Category Archives: consumption

The Best Music of 2018

 

My favorite records of 2018 reflect several musical approaches to living in troubled times. Click on each album title to hear selections from each record and instructions to support the musicians by purchasing their work. This list is limited to ten, but I encourage readers to seek out additional worthy recordings from the past year by The Ex, Thalia Zedek, John Prine, and Barbara Manning.

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Some of the most cogent popular culture critiques of this year come from Australia. Hannah Gadsby’s Nanette takes the form of standup comedy to produce a searing critique of the misogyny at root in Western art, politics, and society (including comedy and the comedian). Tropical Fuck Storm (featuring Gareth and Fiona of the Drones) examine the corrosive effects of online discourse in late capitalism on A Laughing Death in Meatspace. My description gets at the lyrical content, but does not capture the tone or the music – this is bleak but also playful, brimming with energy, wordplay, tangled guitar lines, and male-female call-and-response vocals that owe a debt to Fela Kuti. At its best (like the album closer “Rubber Bullies”), this is bracing, witty, immediate, pulsating music, stuff that makes the listener hunger for what TFS will do next.

What this review is missing is adequate description of just how funny TFS are. I could quote the lyrics of “Soft Power” about “either going to Mars or war” or that song’s goofy coda referencing The Wizard of Oz and Happy Days, but instead I direct readers to watch the videos for “The Future of History,” “You Let My Tyres Down,” and “Chameleon Paint.” It’s an imperfect comparison, as the Drones released a lot of impressive music, but A Laughing Death in Meatspace feels like the advance for Gareth Liddiard’s music that the albums Post and Gossip represented in Paul Kelly’s career.

Though they are not on this album, I cannot discuss my favorite records of the year without mention of TFS’s stellar covers of “Stayin’ Alive,” “Back to the Wall,” and especially their brilliant take on Lost Animal’s “Lose the Baby,” which sounded equally terrific on their fall 2018 tour of the states. I hope to hear more from this band in 2019.

Mint Mile, Heartroller (Comedy Minus One)

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Mint Mile began as Tim Midyett’s post-Bottomless Pit solo project and have evolved into an honest-to-goodness band with some echoes of the Byrds and early-Sausolito Van Morrison. (Think especially of the feel and structure of Saint Dominic’s Preview, only without horns.) The interplay between baritone 12-string guitar and pedal steel guitar hits a sweet spot for me, and every one of the four songs here rank with Midyett’s best work. The closer “Disappearing Music” is as close to ABBA as Midyett’s ever gone, a cheerful roller disco anthem of life’s impermanence that I’d be happy to have my survivors play at my funeral. (Or not; I mean, I won’t be there to know one way or the other.) Heartroller is the third and best EP Mint Mile has released, and this is a terrific introduction for newcomers.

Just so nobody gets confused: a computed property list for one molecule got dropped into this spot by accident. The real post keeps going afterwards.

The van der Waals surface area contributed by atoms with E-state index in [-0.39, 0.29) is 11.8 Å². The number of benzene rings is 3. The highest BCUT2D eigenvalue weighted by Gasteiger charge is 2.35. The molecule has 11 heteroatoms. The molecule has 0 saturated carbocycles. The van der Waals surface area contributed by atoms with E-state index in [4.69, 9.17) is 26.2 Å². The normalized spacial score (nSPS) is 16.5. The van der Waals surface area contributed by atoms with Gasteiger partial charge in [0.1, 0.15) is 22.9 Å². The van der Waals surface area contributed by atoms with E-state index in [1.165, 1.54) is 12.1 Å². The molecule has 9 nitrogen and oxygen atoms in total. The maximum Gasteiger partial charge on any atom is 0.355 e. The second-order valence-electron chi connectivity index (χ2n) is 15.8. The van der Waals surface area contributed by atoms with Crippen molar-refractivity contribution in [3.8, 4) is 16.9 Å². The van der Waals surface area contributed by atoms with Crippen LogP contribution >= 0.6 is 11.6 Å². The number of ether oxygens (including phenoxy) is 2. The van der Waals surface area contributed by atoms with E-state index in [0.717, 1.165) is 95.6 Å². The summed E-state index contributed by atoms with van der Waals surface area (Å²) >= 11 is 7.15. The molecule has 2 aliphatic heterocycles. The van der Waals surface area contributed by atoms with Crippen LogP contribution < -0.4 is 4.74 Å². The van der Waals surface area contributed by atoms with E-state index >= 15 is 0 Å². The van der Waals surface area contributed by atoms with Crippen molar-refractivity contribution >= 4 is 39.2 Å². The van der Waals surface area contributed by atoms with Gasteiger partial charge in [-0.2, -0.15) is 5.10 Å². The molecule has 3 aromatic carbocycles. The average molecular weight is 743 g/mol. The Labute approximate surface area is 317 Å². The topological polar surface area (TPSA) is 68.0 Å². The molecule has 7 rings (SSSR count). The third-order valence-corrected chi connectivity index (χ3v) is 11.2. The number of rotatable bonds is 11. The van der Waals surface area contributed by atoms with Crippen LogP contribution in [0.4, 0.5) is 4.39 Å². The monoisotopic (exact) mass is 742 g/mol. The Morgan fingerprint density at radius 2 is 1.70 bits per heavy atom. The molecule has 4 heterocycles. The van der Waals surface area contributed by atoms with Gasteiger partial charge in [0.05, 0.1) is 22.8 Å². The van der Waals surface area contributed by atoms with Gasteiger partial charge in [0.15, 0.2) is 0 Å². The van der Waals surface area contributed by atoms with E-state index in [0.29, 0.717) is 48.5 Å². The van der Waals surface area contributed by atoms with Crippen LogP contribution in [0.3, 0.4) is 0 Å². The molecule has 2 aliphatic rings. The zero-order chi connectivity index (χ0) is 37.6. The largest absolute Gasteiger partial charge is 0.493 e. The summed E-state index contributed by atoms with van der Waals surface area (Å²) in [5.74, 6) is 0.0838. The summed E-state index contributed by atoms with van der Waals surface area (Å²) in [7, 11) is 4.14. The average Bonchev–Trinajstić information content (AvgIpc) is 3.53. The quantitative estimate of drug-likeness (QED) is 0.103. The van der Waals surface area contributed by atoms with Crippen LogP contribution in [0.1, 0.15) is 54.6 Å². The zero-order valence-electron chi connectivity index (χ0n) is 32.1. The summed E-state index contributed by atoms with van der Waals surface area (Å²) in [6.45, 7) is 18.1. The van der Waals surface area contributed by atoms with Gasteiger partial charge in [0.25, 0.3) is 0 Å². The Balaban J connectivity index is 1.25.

Charnel Ground, Charnel Ground (12XU)

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My favorite instrumental record of the year features Chris Brokaw leading the rhythm section of Kid Millions and James McNew through five guitar workouts. That description could raise warning signals of noodling to those unfamiliar with Brokaw’s strong sense of structure, but from the shortest (“Play La Ticla,” a playful number under two minutes) to the longest (the hypnotic 18-minute title track), each piece is grounded in a strong sense of rhythm and rewards repeated listening.

Alejandro Escovedo, The Crossing (Yep Roc)

Escovedo_The_CrossingEscovedo’s written on the immigrant experience of America before, not least on his wonderful By the Hand of the Father, but this album presents a new dimension of Americana with the tale of two friends — one from Italy, one from Mexico — and their experiences in Texas. Escovedo’s use of strings is one of the distinctive aspects of his sound, whiich will be familiar to fans of his work since the early 90s. Wayne Kramer’s presence on “Sonica USA” gives an idea of what the louder rock songs sound like, and their ferocity supports lyrics that are disgusted with how the white supremacist blood lust that dominates American political culture in 2018 has horrific consequences for vulnerable peoples as well as for the good people who actually are trying to help vulnerable peoples. The Crossing is an elegant expression of how diasporic movement of peoples is at the heart of American culture, no matter how much the modern Republican Party has reconstituted itself as a fundamentally racist movement attempted to restore an imaginary golden era of white supremacy like the Ku Klux Klan’s postbellum revolt against Emancipation. Escovedo’s music has always served as a cultural response against such revanchism and a better America would have 62 million people listening to him and no more than a few thousand thugs supporting Donald Trump, Cindy Hyde-Smith, and the rest of the Confederacy.

Light Coma, CONCORD (self-released)

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CONCORD does not sound like a band that had not put out a record in seven years. Actually, that span of time is not quite accurate, as Brian Orchard’s trio played Crazy Horse to Andy Cohen’s Neil Young on last year’s Unreality. The Crazy Horse comparison is apt, as like that band, Light Coma has a terrific feel for raw rock songs. This band has a tighter rhythm section than the Horse, and fans of Orchard’s previous bands .22 and Bottomless Pit will find CONCORD to be another stellar, no-nonsense collection of the kind of music that makes me miss living in Chicago.